First, a quick shout out to my readers. I appreciate each and every one of you and thank you for playing a small role in my quest to be published. Cavernous is still going strong.
I wish I could remember who told me this. It might have been my good friend Kimberly Grenfell, a.k.a. Devon Winterson.
It’s the small details that make the story.
Lately, I’m finding that more and more to be true. But a lot of times, we miss out on the small details because the big picture in a story is so exciting/overwhelming/larger than life.
The above picture is a favorite from years ago, one of my first documentations of my daughter’s uncanny ability to destroy a room within a matter of minutes. If you examine closely, you can see that her destruction follows a specific path from my kitchen through my living room to the front hall. It might be easy to retrace that path and come up with the story of all the things she’d done along the way.
If memory serves me right, I was folding the laundry right beside her and came out to this mess. It took about ten minutes, tops. I walked out, gaped, snapped the picture, and shook my head at the chaos.
My in-laws joke with us sometimes. They say, “Y’all blame everything on little Dana.” And it’s true–if there’s a mess in my house, she’s the first one I’m going to turn to. But just for kicks, I zoomed into the picture to see if I could figure out what she was thinking when she made the mess.
I saw: My son Matt’s shoes, his little cardboard/aluminum foil “creation,” paper plates, the foam letters he loved to play with–maybe, just maybe she wasn’t the only culprit. The details tell a completely different story than first glance. And I think that’s true in novel writing, too. I always start a chapter with brainstorming and freewriting, which generally leads me to a skeleton scene that consists mostly of dialogue. What I’ve learned is that the fill-in details I choose to add can completely change the tone or intensity of a scene. They can make a likeable character suddenly heinous or a villain seem tolerable.
I’ve been focusing on ways I can make my writing more believable and character emotions more compelling. In my quest, I stumbled on this blog post from Author Magazine from the Pacific Northwest Writer’s Association: Believable Fiction.
I love this quote:
Our lives are not led in the physical—that is, we are not pinballs bouncing from event to event. We are not a collection of limbs and organs generating a series of thoughts, but rather a series of thoughts compelling a collection of limbs and organs. What readers always seek in fiction is what it feels like to be alive, not what it looks like to be alive, because the feeling is in the end the only reality we ever know, because the feeling reality, which exists within the invisible self, is all we have that is ours and ours alone.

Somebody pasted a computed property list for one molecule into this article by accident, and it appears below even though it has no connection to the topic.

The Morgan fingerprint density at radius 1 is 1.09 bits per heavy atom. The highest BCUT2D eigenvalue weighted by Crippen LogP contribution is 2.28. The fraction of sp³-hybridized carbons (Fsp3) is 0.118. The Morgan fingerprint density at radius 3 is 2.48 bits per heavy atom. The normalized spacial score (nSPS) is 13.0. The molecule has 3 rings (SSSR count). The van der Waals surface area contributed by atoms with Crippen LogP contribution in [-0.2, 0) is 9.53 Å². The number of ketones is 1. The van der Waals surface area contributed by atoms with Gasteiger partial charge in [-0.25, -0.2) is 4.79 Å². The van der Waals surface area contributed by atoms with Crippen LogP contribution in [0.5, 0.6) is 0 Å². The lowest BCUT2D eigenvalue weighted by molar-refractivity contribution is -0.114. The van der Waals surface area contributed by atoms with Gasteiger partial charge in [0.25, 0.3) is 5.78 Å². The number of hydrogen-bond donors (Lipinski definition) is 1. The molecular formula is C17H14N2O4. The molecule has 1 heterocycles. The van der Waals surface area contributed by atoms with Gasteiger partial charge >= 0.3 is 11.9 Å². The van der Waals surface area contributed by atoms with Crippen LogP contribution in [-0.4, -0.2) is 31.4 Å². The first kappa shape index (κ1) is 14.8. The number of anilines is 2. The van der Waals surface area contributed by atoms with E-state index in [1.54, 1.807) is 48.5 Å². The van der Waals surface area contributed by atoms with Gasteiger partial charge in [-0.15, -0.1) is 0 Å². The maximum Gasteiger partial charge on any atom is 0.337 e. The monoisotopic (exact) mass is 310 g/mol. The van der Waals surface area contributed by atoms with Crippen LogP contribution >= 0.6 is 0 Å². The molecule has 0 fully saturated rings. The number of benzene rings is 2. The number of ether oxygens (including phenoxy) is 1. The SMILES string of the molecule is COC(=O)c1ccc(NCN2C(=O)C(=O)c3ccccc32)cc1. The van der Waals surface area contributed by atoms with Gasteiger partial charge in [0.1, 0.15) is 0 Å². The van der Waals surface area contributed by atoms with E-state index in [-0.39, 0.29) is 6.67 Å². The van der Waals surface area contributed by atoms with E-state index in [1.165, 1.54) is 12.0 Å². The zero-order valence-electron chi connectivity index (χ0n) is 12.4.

I wonder if my brainstorming might be more effective as a series of thoughts compelling our characters rather than characters generating thoughts. In other words, the thoughts come first, including a decision about the emotions I want to convey. Then, the actions to show that emotion–slamming things for anger, dropping things for shock. Next, the objects from the setting–the papers that are shoved off a desk, the priceless artifact that’s dropped. Finally, the character attached, who is the kind of character that would behave in such a way. Hmm… Guess I’ll experiment and let you know.
I was critiquing a writing piece a few weeks ago and the person had an action-packed chase sequence. It wasn’t terrible, but the sequence happened over a three day span and the characters didn’t make any stops to eat or sleep.
Which was… UNBELIEVABLE. Let me tell you, if someone was after me and I had to run, my almost forty-year-old body is in trouble. I can make it about a quarter of a mile before I’m panting like a dog on a hot summer day. I’mresourceful–I might be able to trip my stalker and knock them into a mailbox or something, or grab a large brick from someone’s flowerbed and aim where the sun don’t shine. No way a story written about me could justify a character going through a three day chase scene like that.
The point is, it’s important to think about the reality of a character physically being able to handle the challenges we put them in.
I remember reading about the jump Tris made in Veronica Roth’s Divergent (which I loved), and being a little disappointed in the impact description.
I hit something hard. It gives way beneath me and cradles my body. The impact knocks the wind out of me, and I wheeze, struggling to breath again. My arms and legs sting.
The physics teacher in me felt like there might be some rope burn from the net, maybe a few bloody scrapes. Maybe she’d wobble her first few steps or something? I mean, I know that “hottie” Four frees her from the net, but then she goes on the tour, and there’s no physical remnants of her dauntless acts.
So, the other day I had a conversation with my sis-in-law about an upcoming trip we’d like to take with the kids–an eight mile hike. She advised me to prep for the trip, cautioning that it would be difficult for an average person to just jump in on a hike like that without any training.
Makes me think about the characters in my story–a teenage girl, on the run, hiking four or five miles off-trail. I’ve added all these setting details, but I’ve basically just taken them from point A to point B. They rest, they sleep, but I’ve forgotten to add those touches of realism–aching feet, blisters, sheer exhaustion–that would keep my character from seeming larger than life.
So many tiny little details to think about when writing a story.
Going back now to reread the whole thing and look for places to add sore elbows and feet 🙂